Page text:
Saturday, October 8, 2022

Light and darkness: Stax on Smith

Mike Stax's Swim Through the Darkness: My Search for Craig Smith and the Mystery of Maitreya Kali had been sitting in my to-read stack for a while, as books do. After watching Stax's recent talk at the Philosophical Research Society in Los Angeles, I was inspired to read this galvanizing and moving tale. A pity I waited so long.

Swim Through the Darkness recounts Stax's years-long efforts to gather the myriad pieces of Smith's life and to assemble them into coherent narrative. Smith's story is remarkable. He was born in Los Angeles in 1945 to show business-seeking parents, and by the time he was in high school displayed an unerring knack for succeeding at just about everything he attempted. His ascension through the southern California folk and pop music worlds was swift and impressive: for three years in the mid-1960s he played guitar and sang in the Good Time Singers and made regular appearances on The Andy Williams Show. In 1966 he auditioned for a lead role in The Happeners, a quasi-gritty television show about a fictional folk trio; the pilot wasn't picked up, but Smith and fellow cast member Chris Ducey formed a duo called Chris & Craig, which would later metamorphose into the Penny Arkade, enjoying a partnership of sorts with Mike Nesmith, who produced them and shopped them around to labels in L.A. (to no avail). Though none of Smith's bands were commercial successes, suffering the usual bad luck and hard knocks endemic to the music business, Smith was a gifted and productive commercial songwriter who landed several of his tunes with popular artists—notably "Christmas Holiday" and "Salesman," recorded by Andy Williams and the Monkees, respectively—and earned sizable royalties into the end of the decade.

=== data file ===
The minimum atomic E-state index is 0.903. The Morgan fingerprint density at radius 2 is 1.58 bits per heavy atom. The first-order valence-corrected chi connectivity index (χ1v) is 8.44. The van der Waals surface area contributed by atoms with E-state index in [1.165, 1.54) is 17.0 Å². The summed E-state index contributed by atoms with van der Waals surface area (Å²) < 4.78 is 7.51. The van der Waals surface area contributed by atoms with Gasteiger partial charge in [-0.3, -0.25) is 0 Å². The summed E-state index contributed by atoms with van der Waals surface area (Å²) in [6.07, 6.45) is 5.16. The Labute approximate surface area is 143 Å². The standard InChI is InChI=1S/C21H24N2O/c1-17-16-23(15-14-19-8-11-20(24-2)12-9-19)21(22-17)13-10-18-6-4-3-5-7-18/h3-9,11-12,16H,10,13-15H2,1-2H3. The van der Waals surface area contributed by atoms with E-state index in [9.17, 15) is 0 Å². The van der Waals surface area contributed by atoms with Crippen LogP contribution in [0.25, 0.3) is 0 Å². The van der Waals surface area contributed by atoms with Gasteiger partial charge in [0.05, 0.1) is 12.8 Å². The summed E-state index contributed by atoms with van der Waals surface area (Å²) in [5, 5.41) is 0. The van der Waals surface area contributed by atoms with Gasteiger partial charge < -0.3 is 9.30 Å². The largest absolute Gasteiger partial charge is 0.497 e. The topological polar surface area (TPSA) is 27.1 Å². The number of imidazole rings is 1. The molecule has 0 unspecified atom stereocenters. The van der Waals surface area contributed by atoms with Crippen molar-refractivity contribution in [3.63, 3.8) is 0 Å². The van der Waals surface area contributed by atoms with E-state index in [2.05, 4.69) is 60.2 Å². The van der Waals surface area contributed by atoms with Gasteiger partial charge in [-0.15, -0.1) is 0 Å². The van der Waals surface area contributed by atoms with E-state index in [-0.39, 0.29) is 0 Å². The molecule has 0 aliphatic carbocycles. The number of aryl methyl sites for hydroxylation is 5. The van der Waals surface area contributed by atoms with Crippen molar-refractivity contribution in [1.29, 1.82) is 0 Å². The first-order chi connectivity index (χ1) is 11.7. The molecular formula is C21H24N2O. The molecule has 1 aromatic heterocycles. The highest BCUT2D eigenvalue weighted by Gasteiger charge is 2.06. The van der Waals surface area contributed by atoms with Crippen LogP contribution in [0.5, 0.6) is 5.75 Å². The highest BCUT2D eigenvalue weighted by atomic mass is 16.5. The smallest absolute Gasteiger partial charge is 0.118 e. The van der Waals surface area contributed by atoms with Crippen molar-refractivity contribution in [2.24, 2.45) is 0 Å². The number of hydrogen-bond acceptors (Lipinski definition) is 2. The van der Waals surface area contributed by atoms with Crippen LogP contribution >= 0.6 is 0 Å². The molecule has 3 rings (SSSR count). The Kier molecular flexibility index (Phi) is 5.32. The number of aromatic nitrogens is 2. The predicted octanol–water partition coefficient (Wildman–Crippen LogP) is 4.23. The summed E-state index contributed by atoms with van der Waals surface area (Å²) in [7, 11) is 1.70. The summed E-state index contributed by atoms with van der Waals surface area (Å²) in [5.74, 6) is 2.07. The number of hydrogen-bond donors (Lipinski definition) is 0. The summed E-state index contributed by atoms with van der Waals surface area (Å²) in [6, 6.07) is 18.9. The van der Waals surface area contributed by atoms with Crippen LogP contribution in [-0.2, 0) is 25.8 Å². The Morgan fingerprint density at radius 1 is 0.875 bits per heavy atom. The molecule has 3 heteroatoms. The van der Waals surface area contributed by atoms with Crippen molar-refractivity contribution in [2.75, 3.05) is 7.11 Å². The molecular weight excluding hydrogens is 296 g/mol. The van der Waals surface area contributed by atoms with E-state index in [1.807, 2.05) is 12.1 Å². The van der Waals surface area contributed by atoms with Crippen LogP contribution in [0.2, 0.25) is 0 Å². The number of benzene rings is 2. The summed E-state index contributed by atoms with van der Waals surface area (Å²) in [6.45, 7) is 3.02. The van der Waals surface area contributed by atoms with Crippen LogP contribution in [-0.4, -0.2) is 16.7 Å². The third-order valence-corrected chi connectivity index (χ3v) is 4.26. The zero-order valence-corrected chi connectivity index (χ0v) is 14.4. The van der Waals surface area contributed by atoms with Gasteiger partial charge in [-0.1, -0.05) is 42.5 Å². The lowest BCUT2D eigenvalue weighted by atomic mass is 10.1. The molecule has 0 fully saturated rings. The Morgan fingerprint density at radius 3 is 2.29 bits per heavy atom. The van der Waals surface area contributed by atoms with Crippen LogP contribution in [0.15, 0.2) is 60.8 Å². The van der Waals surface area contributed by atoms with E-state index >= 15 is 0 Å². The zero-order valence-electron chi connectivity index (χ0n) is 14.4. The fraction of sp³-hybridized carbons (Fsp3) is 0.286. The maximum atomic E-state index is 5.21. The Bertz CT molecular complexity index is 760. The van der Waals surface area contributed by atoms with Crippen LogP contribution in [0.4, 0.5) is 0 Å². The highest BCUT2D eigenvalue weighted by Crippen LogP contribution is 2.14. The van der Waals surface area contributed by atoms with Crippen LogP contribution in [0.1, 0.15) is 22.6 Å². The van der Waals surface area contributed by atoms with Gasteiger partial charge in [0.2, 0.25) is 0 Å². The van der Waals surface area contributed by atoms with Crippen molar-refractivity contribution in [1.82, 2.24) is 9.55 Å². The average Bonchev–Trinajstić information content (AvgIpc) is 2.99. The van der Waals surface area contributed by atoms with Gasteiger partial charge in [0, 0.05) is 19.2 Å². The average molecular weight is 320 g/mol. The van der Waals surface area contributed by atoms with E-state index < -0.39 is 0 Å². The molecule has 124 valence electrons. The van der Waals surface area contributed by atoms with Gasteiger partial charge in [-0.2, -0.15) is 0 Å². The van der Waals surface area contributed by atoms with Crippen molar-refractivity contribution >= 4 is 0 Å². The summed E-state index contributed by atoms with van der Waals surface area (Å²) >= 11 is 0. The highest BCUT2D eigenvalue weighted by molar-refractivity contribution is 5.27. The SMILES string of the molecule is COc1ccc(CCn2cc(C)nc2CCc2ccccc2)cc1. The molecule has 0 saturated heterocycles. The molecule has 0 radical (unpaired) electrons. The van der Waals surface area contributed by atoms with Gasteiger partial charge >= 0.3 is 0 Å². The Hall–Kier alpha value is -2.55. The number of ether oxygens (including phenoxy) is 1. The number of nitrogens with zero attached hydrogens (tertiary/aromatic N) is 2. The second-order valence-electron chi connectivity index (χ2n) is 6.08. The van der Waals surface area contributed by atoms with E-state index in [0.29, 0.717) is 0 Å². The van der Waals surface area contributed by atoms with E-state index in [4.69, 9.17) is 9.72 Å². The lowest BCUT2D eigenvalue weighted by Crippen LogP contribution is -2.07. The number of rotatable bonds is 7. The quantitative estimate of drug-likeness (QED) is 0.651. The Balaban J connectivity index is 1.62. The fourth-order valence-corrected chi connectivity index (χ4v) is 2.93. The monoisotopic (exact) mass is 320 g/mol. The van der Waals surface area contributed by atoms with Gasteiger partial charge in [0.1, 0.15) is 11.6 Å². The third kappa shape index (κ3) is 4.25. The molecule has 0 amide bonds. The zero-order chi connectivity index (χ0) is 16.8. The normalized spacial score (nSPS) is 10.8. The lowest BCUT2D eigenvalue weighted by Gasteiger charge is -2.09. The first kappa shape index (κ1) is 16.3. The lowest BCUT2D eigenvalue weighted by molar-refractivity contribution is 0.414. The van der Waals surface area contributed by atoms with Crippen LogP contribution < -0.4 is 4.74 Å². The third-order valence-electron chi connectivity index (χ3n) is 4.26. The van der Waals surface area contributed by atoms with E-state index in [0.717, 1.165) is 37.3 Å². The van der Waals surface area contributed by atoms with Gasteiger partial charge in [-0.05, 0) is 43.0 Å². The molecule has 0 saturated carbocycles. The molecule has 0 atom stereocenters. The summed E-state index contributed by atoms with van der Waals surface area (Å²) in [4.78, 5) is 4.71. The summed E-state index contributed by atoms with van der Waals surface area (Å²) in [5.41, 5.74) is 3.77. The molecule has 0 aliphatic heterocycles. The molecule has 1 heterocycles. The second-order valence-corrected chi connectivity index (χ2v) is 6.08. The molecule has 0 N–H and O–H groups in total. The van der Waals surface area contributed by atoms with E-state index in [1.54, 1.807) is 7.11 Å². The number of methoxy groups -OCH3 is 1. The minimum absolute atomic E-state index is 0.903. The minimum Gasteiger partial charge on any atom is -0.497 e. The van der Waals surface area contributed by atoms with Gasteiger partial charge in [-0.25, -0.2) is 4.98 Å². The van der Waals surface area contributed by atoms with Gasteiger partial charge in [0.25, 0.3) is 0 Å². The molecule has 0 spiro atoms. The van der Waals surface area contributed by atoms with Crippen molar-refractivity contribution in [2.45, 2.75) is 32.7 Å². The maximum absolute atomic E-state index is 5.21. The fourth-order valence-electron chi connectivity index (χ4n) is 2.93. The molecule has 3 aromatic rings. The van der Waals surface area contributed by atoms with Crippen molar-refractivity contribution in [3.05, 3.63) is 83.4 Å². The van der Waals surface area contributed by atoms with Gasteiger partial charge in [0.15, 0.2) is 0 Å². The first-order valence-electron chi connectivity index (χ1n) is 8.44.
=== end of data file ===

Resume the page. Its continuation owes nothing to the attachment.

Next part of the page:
Which is when things became strange. The genial and winningly handsome Smith, always an intellectual and spiritual seeker of sorts not without a brooding interior life, was introduced to LSD and was soon tripping regularly, supplementing the drug use with intense and lengthy sessions of meditation. Eventually bored by the shallowness and artifice of pop music, Smith grew intrigued with the travels of hippies in the Middle East and Asia, and in 1968 embarked on a trip with friends on the so-called Hippie Trail. In a series of murky events in Afghanistan, Smith, on his own, allegedly got into an altercation with a street vendor and was brutally beaten, and possibly raped. He may or may not have spent time in a mental institution. The undeniable fact was that when he returned to the United States he was a permanently changed man: spacey and unpredictable, prone to violence, now going by the name Maitreya Kali. He continued writing songs, and in 1972 issued two lo-fi self-produced albums, Inca and Apache, the folky, gently lovely melodies and love songs inside made complicated by the inscrutable, nearly impenetrable liner notes on the cover which mingled sexual-spiritual and political rants with deeply personal symbology. In 1973 Smith violently assaulted his mother, and spent two and a half years in jail. Drifting deeper into his Kali identity, at one point sporting an ominous spider tattoo on his "third eye," Smith lived on the streets of Los Angeles for the remainder of his life. He died on those streets, alone, in 2012.